Las Vegas airport is now crowded with home-bound crackers, hackers and those who oppose them, as the annual Black Hat and Defcon conferences close for another year.
Black Hat kicked off at the start of last week, and is the serious side of the sessions. It begins with training for security professionals on current and future threats, and then opens out to general briefings for everyone. It's a mix of hackers, crackers, security executives and law enforcement.
Then Defcon begins and the crowd thins out. This is the event for the hackers and crackers, so the talks get more complex, the dress more outlandish and the partying more serious. Anyone who thinks that the geeks who come here are antisocial losers should go to a Defcon pool party; these people know how to rock.
I heard it said that, if the world really did want to stop computer hacking, a medium-sized nuclear warhead detonated over Las Vegas last week would have done a pretty good job. However, despite the attractions of nuking the place, in fact it would have made the computer crime problems worse.
No matter how the media views these people, the fact remains that they find the security holes that others miss, and their coming together to share knowledge is a good thing not a bad one. There are still far too many commercial companies out there that cover up security holes and hope no-one notices, rather than exposing them and finding a workaround.
So anyway, here's the most notable happenings of the events, some scary, some funny and some downright disturbing.
Honourable mention: Conversation
While the briefings can make you paranoid, the private conversations with people can be even more terrifying. You realise quite how vulnerable large areas of information technology are, and it's not something that means you sleep well at night.
That said, there's also fun to be had. The crowd at the Black Hat show are by and large highly intelligent people, and that always makes for good anecdotes.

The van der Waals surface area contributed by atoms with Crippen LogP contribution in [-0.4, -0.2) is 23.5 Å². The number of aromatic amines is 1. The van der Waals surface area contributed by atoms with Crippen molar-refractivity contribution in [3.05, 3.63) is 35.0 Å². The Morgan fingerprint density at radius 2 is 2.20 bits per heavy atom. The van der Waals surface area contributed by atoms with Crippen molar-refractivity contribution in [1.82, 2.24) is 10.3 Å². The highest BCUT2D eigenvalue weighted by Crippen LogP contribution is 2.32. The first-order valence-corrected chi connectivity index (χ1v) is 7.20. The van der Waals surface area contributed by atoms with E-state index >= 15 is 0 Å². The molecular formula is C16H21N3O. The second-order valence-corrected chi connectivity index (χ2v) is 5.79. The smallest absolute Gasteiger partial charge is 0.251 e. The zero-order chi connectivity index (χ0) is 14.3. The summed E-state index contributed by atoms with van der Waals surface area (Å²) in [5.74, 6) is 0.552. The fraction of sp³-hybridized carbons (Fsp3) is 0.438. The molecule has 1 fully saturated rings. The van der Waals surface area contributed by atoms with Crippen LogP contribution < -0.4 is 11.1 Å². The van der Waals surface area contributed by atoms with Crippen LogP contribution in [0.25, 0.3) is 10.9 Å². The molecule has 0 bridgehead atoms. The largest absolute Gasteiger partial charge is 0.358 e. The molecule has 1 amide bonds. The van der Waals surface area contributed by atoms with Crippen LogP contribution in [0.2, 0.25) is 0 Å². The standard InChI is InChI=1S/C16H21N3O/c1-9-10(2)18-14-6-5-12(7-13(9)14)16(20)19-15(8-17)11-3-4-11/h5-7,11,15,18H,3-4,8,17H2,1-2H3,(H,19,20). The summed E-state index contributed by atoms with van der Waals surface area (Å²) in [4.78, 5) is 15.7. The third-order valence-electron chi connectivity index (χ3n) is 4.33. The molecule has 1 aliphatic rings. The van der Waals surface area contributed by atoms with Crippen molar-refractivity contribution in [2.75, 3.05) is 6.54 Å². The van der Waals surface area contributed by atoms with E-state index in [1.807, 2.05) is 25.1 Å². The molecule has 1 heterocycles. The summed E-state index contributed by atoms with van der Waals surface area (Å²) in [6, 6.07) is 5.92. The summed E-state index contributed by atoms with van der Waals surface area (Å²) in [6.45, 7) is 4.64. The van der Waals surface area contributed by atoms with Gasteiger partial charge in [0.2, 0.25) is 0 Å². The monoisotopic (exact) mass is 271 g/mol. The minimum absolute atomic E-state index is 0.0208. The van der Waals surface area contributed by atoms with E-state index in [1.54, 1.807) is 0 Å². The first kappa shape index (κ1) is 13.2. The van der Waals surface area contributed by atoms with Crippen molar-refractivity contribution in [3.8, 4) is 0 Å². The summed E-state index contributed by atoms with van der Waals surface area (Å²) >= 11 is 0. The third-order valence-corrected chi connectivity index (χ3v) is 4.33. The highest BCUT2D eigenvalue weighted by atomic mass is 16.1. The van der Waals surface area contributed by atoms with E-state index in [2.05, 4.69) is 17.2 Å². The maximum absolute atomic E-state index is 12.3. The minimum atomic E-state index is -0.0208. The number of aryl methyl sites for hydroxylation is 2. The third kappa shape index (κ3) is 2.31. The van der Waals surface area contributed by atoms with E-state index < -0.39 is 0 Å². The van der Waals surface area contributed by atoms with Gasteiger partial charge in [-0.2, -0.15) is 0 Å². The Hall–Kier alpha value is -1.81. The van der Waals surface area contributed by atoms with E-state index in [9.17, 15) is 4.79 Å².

Bruce Schneier gave a great example of why we are better than animals in that we have tamed our fight or flight reflex, so that if the boss gives us a dressing down we don't stab him or run away.
But Deb Radcliff, one of the best security journalists in the country, came out with a comment so funny that, if I'd been drinking a cup of tea at the time she would have been receiving a bill for a new laptop. This was an actual quote from someone she knew: "I'm not lying, I'm managing information!"
10. Internal hacks
Hackers are natural pranksters, like Loki and Brier Rabbit from legend. So it's natural that there would be many pranks played by members of the conference. After all, there's major kudos to be had in beating the professionals at their own game.
Even before Black Hat had kicked off in earnest there were already problems. Security researchers Kevin Mitnick and Dan Kaminsky had their servers hacked by a bunch of crackers who wanted to display their prowess. Kaminsky brushed it off as "drama" and said they got nothing of value.
There were also reports that someone was spoofing the Caesar's Palace Wi-Fi address, changing one digit in the hope that some poor soul would log on and open up their laptop to scrutiny. I didn't use Wi-Fi all week and all radio communication on my machine and phone stayed disabled.
Then at Defcon an ATM was found that was harvesting credit card information. It was rather poorly put together, but I wonder whether it was an attempt to steal money or just to get kudos.
9. Federal Aviation Administration hacking
If you're a nervous flier, the Federal Aviation Administration (FAA) hacking talk by Righter Kunkel would have given you nightmares.
The FAA controls all air traffic over the continental US and the consequences could be catastrophic if it was shut down in some way. Large-scale cancellation of flights would be inevitable, and any planes in the air would conceivably be left flying blind.
Kunkel, himself a pilot, found that getting into the system was easy, and required little more than a fake ID. The attacker could register for a flying-fitness medical certificate and use this to get a student pilot's certificate number. This would allow access to the FAA's flight plan submission system, since a full plan must be given before every flight.
By using denial-of-service methods an attacker could flood the FAA's computers with false flight plans using a simple script and shut down the network. There's more to it than that, and Kunkel rightly kept those details to himself, but it makes you think.
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